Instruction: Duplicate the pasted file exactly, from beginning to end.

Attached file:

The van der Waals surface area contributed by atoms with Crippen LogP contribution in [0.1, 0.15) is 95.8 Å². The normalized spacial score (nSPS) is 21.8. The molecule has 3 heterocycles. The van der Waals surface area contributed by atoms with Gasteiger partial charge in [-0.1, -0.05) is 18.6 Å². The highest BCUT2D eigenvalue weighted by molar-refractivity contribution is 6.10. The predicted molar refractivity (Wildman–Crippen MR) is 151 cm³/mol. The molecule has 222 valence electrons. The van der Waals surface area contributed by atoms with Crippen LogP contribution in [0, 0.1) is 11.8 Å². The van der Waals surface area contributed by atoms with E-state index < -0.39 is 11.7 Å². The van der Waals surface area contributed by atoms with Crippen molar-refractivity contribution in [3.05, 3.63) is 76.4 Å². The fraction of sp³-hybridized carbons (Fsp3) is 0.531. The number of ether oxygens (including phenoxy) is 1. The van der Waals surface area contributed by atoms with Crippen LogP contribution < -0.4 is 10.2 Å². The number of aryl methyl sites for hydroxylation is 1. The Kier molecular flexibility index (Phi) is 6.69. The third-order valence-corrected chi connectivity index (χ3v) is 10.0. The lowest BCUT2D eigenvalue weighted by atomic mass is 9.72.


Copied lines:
The van der Waals surface area contributed by atoms with Crippen LogP contribution in [0.1, 0.15) is 95.8 Å². The normalized spacial score (nSPS) is 21.8. The molecule has 3 heterocycles. The van der Waals surface area contributed by atoms with Gasteiger partial charge in [-0.1, -0.05) is 18.6 Å². The highest BCUT2D eigenvalue weighted by molar-refractivity contribution is 6.10. The predicted molar refractivity (Wildman–Crippen MR) is 151 cm³/mol. The molecule has 222 valence electrons. The van der Waals surface area contributed by atoms with Crippen LogP contribution in [0, 0.1) is 11.8 Å². The van der Waals surface area contributed by atoms with E-state index < -0.39 is 11.7 Å². The van der Waals surface area contributed by atoms with Crippen molar-refractivity contribution in [3.05, 3.63) is 76.4 Å². The fraction of sp³-hybridized carbons (Fsp3) is 0.531. The number of ether oxygens (including phenoxy) is 1. The van der Waals surface area contributed by atoms with Crippen LogP contribution < -0.4 is 10.2 Å². The number of aryl methyl sites for hydroxylation is 1. The Kier molecular flexibility index (Phi) is 6.69. The third-order valence-corrected chi connectivity index (χ3v) is 10.0. The lowest BCUT2D eigenvalue weighted by atomic mass is 9.72.